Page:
Spaniel adjective Cringing; fawning. Shak.

Spaniel intransitive verb To fawn; to cringe; to be obsequious. [ R.] Churchill.

Spaniel transitive verb To follow like a spaniel. [ R.]

Spanish adjective Of or pertaining to Spain or the Spaniards.

Spanish bayonet (Botany) , a liliaceous plant ( Yucca alorifolia ) with rigid spine-tipped leaves. The name is also applied to other similar plants of the Southwestern United States and mexico. Called also Spanish daggers . -- Spanish bean (Botany) See the Note under Bean . -- Spanish black , a black pigment obtained by charring cork. Ure. -- Spanish broom (Botany) , a leguminous shrub ( Spartium junceum ) having many green flexible rushlike twigs. -- Spanish brown , a species of earth used in painting, having a dark reddish brown color, due to the presence of sesquioxide of iron. -- Spanish buckeye (Botany) , a small tree ( Ungnadia speciosa ) of Texas, New Mexico, etc., related to the buckeye, but having pinnate leaves and a three-seeded fruit. -- Spanish burton (Nautical) , a purchase composed of two single blocks. A double Spanish burton has one double and two single blocks. Luce (Textbook of Seamanship). -- Spanish chalk (Min.) , a kind of steatite; -- so called because obtained from Aragon in Spain. -- Spanish cress (Botany) , a cruciferous plant ( lepidium Cadamines ), a species of peppergrass. -- Spanish curiew (Zoology) , the long-billed curlew. [ U.S.] -- Spanish daggers (Botany) See Spanish bayonet . -- Spanish elm (Botany) , a large West Indian tree ( Cordia Gerascanthus ) furnishing hard and useful timber. -- Spanish feretto , a rich reddish brown pigment obtained by calcining copper and sulphur together in closed crucibles. -- Spanish flag (Zoology) , the California rockfish ( Sebastichthys rubrivinctus ). It is conspicuously colored with bands of red and white. -- Spanish fly (Zoology) , a brilliant green beetle, common in the south of Europe, used for raising blisters. See Blister beetle under Blister , and Cantharis . -- Spanish fox (Nautical) , a yarn twisted against its lay. -- Spanish grass . (Botany) See Esparto . -- Spanish juice (Botany) , licorice. -- Spanish leather . See Cordwain . -- Spanish mackerel . (Zoology) (a) A species of mackerel ( Scomber colias ) found both in Europe and America. In America called chub mackerel , big-eyed mackerel , and bull mackerel . (b) In the United States, a handsome mackerel having bright yellow round spots ( Scomberomorus maculatus ), highly esteemed as a food fish. The name is sometimes erroneously applied to other species. See Illust. under Mackerel. -- Spanish main , the name formerly given to the southern portion of the Caribbean Sea, together with the contiguous coast, embracing the route traversed by Spanish treasure ships from the New to the Old World. -- Spanish moss . (Botany) See Tillandsia . -- Spanish needles (Botany) , a composite weed ( Bidens bipinnata ) having achenia armed with needlelike awns. -- Spanish nut (Botany) , a bulbous plant ( Iris Sisyrinchium ) of the south of Europe. -- Spanish potato (Botany) , the sweet potato. See under Potato . -- Spanish red , an ocherous red pigment resembling Venetian red, but slightly yellower and warmer. Fairholt. -- Spanish reef (Nautical) , a knot tied in the head of a jib-headed sail. -- Spanish sheep (Zoology) , a merino. -- Spanish white , an impalpable powder prepared from chalk by pulverizing and repeated washings, -- used as a white pigment. -- Spanish windlass (Nautical) , a wooden roller, with a rope wound about it, into which a marline spike is thrust to serve as a lever.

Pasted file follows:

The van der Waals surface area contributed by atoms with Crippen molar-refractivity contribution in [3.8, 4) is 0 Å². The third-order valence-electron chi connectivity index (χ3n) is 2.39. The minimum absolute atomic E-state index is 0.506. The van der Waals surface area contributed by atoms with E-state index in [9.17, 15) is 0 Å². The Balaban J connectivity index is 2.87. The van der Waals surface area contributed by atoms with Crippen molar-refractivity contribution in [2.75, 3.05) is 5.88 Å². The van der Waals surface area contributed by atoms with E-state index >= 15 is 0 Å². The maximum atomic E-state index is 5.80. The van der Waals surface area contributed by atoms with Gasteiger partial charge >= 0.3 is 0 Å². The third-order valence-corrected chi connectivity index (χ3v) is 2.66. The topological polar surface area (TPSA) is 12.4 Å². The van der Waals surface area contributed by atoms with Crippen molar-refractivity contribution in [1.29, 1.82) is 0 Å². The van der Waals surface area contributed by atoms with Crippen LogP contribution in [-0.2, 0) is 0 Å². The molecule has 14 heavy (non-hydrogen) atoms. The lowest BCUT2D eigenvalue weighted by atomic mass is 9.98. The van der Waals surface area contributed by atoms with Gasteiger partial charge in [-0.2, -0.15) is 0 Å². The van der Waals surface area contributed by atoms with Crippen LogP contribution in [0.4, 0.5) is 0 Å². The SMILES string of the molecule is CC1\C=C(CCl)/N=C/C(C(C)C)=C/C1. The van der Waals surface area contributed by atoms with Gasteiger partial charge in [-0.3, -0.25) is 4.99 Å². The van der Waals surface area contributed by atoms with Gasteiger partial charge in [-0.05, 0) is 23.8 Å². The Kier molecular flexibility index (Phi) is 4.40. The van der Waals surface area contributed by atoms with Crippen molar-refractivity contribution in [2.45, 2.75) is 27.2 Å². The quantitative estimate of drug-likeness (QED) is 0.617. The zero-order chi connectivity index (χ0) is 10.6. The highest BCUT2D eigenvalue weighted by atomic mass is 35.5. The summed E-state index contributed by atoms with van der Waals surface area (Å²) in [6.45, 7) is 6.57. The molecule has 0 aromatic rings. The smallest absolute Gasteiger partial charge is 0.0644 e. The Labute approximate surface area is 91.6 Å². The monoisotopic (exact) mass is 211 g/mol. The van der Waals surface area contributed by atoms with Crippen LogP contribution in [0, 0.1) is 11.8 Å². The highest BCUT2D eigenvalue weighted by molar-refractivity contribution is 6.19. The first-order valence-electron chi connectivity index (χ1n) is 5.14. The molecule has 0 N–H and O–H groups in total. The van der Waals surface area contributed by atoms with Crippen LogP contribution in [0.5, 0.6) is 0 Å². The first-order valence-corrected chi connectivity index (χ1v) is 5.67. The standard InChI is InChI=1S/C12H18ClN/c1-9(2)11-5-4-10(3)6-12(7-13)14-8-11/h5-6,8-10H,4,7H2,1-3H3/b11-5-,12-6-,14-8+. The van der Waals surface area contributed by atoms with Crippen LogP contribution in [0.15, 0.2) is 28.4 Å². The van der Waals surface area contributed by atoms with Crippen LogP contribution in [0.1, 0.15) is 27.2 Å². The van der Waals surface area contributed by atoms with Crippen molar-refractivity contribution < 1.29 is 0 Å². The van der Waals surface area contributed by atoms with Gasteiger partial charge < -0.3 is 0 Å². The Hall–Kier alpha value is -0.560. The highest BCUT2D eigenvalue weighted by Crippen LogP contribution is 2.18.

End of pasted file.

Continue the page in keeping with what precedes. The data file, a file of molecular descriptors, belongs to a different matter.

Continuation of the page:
Spanish noun The language of Spain.

Spanæmia noun [ New Latin , from Greek ... scarce + ... blood.] (Medicine) A condition of impoverishment of the blood; a morbid state in which the red corpuscles, or other important elements of the blood, are deficient.

Spanæmic adjective (Medicine) Of or pertaining to spanæmia; having impoverished blood.